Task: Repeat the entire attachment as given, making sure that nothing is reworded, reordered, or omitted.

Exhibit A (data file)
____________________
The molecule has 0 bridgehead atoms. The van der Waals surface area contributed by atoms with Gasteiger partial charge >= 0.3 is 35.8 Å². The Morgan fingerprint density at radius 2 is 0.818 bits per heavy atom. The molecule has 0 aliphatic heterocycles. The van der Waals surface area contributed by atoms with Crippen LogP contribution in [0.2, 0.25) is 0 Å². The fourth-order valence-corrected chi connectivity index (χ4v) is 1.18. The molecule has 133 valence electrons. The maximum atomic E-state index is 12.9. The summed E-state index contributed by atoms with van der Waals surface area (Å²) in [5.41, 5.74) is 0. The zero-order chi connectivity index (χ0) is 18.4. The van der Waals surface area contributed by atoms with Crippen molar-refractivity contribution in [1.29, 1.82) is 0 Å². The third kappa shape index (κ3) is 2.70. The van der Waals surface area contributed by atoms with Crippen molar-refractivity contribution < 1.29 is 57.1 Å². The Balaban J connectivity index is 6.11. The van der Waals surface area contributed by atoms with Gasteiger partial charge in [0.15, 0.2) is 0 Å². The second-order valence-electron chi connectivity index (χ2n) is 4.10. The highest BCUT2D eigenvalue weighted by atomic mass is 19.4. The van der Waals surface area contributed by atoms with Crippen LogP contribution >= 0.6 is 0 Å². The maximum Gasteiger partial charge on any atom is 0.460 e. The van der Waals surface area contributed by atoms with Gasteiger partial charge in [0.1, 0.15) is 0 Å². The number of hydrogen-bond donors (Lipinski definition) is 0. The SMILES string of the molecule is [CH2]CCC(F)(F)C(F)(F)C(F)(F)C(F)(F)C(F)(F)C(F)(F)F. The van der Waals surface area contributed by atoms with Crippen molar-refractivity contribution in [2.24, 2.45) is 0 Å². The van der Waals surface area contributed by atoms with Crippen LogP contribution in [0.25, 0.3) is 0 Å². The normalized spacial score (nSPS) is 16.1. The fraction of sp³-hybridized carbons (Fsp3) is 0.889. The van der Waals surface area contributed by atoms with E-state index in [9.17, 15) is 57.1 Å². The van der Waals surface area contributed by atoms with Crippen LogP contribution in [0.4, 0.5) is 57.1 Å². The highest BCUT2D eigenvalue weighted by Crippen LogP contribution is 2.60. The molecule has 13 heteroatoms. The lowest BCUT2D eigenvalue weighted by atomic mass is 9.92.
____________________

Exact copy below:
The molecule has 0 bridgehead atoms. The van der Waals surface area contributed by atoms with Gasteiger partial charge >= 0.3 is 35.8 Å². The Morgan fingerprint density at radius 2 is 0.818 bits per heavy atom. The molecule has 0 aliphatic heterocycles. The van der Waals surface area contributed by atoms with Crippen LogP contribution in [0.2, 0.25) is 0 Å². The fourth-order valence-corrected chi connectivity index (χ4v) is 1.18. The molecule has 133 valence electrons. The maximum atomic E-state index is 12.9. The summed E-state index contributed by atoms with van der Waals surface area (Å²) in [5.41, 5.74) is 0. The zero-order chi connectivity index (χ0) is 18.4. The van der Waals surface area contributed by atoms with Crippen molar-refractivity contribution in [1.29, 1.82) is 0 Å². The third kappa shape index (κ3) is 2.70. The van der Waals surface area contributed by atoms with Crippen molar-refractivity contribution < 1.29 is 57.1 Å². The Balaban J connectivity index is 6.11. The van der Waals surface area contributed by atoms with Gasteiger partial charge in [0.15, 0.2) is 0 Å². The second-order valence-electron chi connectivity index (χ2n) is 4.10. The highest BCUT2D eigenvalue weighted by atomic mass is 19.4. The van der Waals surface area contributed by atoms with Crippen LogP contribution >= 0.6 is 0 Å². The maximum Gasteiger partial charge on any atom is 0.460 e. The van der Waals surface area contributed by atoms with Gasteiger partial charge in [0.1, 0.15) is 0 Å². The number of hydrogen-bond donors (Lipinski definition) is 0. The SMILES string of the molecule is [CH2]CCC(F)(F)C(F)(F)C(F)(F)C(F)(F)C(F)(F)C(F)(F)F. The van der Waals surface area contributed by atoms with Crippen molar-refractivity contribution in [2.24, 2.45) is 0 Å². The van der Waals surface area contributed by atoms with Crippen LogP contribution in [0.25, 0.3) is 0 Å². The normalized spacial score (nSPS) is 16.1. The fraction of sp³-hybridized carbons (Fsp3) is 0.889. The van der Waals surface area contributed by atoms with E-state index in [9.17, 15) is 57.1 Å². The van der Waals surface area contributed by atoms with Crippen LogP contribution in [0.4, 0.5) is 57.1 Å². The highest BCUT2D eigenvalue weighted by Crippen LogP contribution is 2.60. The molecule has 13 heteroatoms. The lowest BCUT2D eigenvalue weighted by atomic mass is 9.92.